According to Wikipedia, the word "mambo" has at least two meanings:
In the Voodoo religion in Haiti, it refers to the female high priest, "whose responsibility it is to preserve the rituals and songs and maintain the relationship between the spirits and the community as a whole (though some of this is the responsibility of the whole community as well). They are entrusted with leading the service of all of the spirits of their lineage."
As a "music form and dance style", "the word derives from a ki-kongo based language, the language spoken by West-Central African slaves taken to Cuba". It means "conversation with the gods".
Whichever one Hou was thinking when he titled his Millennium Mambo, he was trying to make a film about modern life where the main purpose was to have an interaction with the invisible spirituality beyond the visible world (through the character of Vicky, if we accept the first definition).
Actually, again according to Wikipedia, the word is also a greeting in Swahili 'commonly used by young people in East African countries especially Tanzania and some parts of Kenya. It's considered a slang greeting, and translates to "things?" as in "how are things?"'. Is this Hou saying "Hello!" to the new millennium and asking, somehow ironically, "how are things"?
All of these work as explanations... I'm sure there could be others.
Bland lives, lived without hopes, without love... Lives spent smoking cigarettes, perhaps because dying isn't necessarily worse than living... Meaningless music all around...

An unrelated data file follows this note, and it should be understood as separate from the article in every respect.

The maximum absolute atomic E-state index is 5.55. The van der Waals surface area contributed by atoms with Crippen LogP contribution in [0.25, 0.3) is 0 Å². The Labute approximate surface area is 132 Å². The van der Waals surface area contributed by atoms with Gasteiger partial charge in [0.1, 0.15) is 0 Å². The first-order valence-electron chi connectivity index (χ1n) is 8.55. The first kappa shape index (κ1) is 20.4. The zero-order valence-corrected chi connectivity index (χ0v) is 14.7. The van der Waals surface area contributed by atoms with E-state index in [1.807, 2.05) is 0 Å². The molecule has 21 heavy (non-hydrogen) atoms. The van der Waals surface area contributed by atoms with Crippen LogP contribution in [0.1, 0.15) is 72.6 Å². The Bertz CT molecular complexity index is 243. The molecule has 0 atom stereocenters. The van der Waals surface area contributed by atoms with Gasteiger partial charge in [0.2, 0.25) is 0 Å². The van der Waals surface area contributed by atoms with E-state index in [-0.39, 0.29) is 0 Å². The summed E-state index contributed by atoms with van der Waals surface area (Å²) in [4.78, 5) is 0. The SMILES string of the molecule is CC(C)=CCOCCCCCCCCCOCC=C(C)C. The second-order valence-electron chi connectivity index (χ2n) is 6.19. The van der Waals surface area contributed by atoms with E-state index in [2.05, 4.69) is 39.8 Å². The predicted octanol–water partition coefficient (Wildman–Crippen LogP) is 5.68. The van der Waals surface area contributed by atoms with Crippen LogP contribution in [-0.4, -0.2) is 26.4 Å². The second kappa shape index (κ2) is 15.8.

Millennium Mambo is a film of despair. The only character who seems to have real hopes about life is a 80 year old grandma living in a village far from the urban landscape. Not so surprisingly within the context, and considering Hou's love for cinema, this same village also has a film festival.
It is a film of despair, a continuation of his previous film The Flowers of Shanghai (1998) in lots of ways, just in a different time period. I'd like to point out that the films that will follow Millennium Mambo will all have very joyful, happy, hopeful, and loveful moments, just as there are in earlier movies, beginning from The Green, Green Grass of Home (1983). There are many films of his I haven't seen but I guess it wouldn't be a mistake to call this period a relatively depressed point in his filmography.
The moments of joy in Mambo are all too brief to give us hope, they look almost as a revolt to the blandness all around. In a film like The Flight of the Red Balloon, six years later, there is real faith in human warmth and the power of love.
You can find here Andrew Schenker's wonderful blog post about the sound on Hou's Millenium Mambo.